Fluoride Action Network

Kennebunk dentist leads fight for fluoridation

Source: The Journal Tribune | Journal Tribune Staff Writer
Posted on September 13th, 2002
Location: United States, Maine

Lisa Howard has seen both sides of the tooth.

As a Minnesota dentist, she practiced in one town where residents drank fluoridated water, and another where they drank untreated well water. In the well-water town, her patients had many more cavities, she said.

“It proved to me beyond a shadow of a doubt that (fluoride) made a difference,” Howard said. “It’s the most cost-effective way to prevent tooth decay that there is.”

When Howard, 48, moved to Kennebunk in 1998, she was surprised to learn that fluoride was not added to water in the Kennebunk, Kennebunkport, and Wells Water District (KKW).

It’s the last major water district in Maine where that’s the case, and she decided to change that.

Unlike in other states, where government bodies can decide on fluoridation, Maine law requires that voters decide. So Howard and other volunteers went to town councils and boards of selectmen in the KKW service area, asking them to put water fluoridation on the ballot.

They did, and voters from Biddeford Pool to York – including voters who aren’t KKW customers – will decide on fluoridation Nov. 5. In Biddeford, KKW serves the the coastal neighborhoods east of Route 9.

If a majority of voters want fluoridation, they’ll get it. KKW doesn’t care either way.

“We’re officially neutral,” said Norman Labbe, the water district’s superintendent. “If the people want it, we’ll do it.”

Adding the chemical would cost KKW $100,000 for a additional storage space and $25,000 annually in operating costs, Labbe said. That’s small change in KKW’s $4 million annual operating budget, he said, and wouldn’t force a rate increase.

Of course, the whole world isn’t in love with water fluoridation. No organized opposition to fluoridation has come forward in York County, but opposition in other parts of the country has been tenacious.

“It’s a communist plot,” Howard jokingly said.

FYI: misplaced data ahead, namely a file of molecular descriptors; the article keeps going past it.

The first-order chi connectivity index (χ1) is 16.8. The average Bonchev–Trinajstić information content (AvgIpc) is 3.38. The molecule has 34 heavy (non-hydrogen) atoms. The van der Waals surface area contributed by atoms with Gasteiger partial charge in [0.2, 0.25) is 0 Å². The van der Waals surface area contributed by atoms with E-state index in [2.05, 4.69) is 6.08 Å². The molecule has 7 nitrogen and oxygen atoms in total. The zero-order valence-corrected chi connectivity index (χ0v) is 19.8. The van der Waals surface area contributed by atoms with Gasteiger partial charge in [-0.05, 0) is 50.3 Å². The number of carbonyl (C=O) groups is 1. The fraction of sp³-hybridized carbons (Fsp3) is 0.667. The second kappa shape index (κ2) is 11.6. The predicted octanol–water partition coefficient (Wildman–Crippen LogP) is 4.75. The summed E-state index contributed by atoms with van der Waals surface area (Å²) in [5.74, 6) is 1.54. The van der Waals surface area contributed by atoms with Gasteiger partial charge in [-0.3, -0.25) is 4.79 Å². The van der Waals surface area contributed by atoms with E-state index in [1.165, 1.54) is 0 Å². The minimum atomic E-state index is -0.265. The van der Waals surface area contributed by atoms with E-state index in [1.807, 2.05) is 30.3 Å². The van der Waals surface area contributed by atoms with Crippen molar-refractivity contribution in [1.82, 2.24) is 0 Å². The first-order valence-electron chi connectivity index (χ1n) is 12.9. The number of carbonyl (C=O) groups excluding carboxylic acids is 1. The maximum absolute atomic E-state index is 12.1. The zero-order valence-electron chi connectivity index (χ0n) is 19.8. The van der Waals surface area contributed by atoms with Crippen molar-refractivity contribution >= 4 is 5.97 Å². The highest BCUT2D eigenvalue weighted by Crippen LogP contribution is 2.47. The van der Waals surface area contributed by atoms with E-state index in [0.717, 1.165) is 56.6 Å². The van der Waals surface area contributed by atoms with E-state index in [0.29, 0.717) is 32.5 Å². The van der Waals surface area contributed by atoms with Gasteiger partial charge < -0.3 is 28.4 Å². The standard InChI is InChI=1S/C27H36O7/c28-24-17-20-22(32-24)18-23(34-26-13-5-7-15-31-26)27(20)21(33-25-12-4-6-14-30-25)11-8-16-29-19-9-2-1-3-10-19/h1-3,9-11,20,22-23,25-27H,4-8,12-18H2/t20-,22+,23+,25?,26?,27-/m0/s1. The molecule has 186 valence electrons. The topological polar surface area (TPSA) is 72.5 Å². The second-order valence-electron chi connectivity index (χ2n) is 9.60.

Jeff Green, the co-founder of San Diego-based Citizens for Safe Drinking Water, doesn’t see the humor. His group goes after fluoridation laws like a dentist goes after cavities. Green argues that fluoridation can have severely toxic effects on the human body – and that it doesn’t prevent tooth decay.

“It doesn’t work when you swallow it,” he said.

Green’s group has killed local fluoride measures in several Western states and has preempted fluoridation by pushing cities and towns to require that anything added to the water supply have Food and Drug Administration approval, which fluoride doesn’t have.

Closer to home, successful campaigns against fluoridation have been waged in Massachusetts. In Worcester, for example, voters have rejected water fluoridation four times.

Still, the American Dental Association has endorsed fluoridation and the Centers for Disease Control called it one of the “great public health achievements of the 20th century.”

The Maine Bureau of Health also endorses fluoride. “The information available to us doesn’t indicate that the (negative) claims are valid,” said Judy Feinstein, manager of the oral health program at the Maine Bureau of Health.

The anti-fluoride claims irritate Howard, who said fluoride has changed the nature of oral health, which is vitally important to a person’s overall health.

For a dentist, she said, “there’s nothing more excruciating than seeing a person in their 20s with a mouth full of cavities.”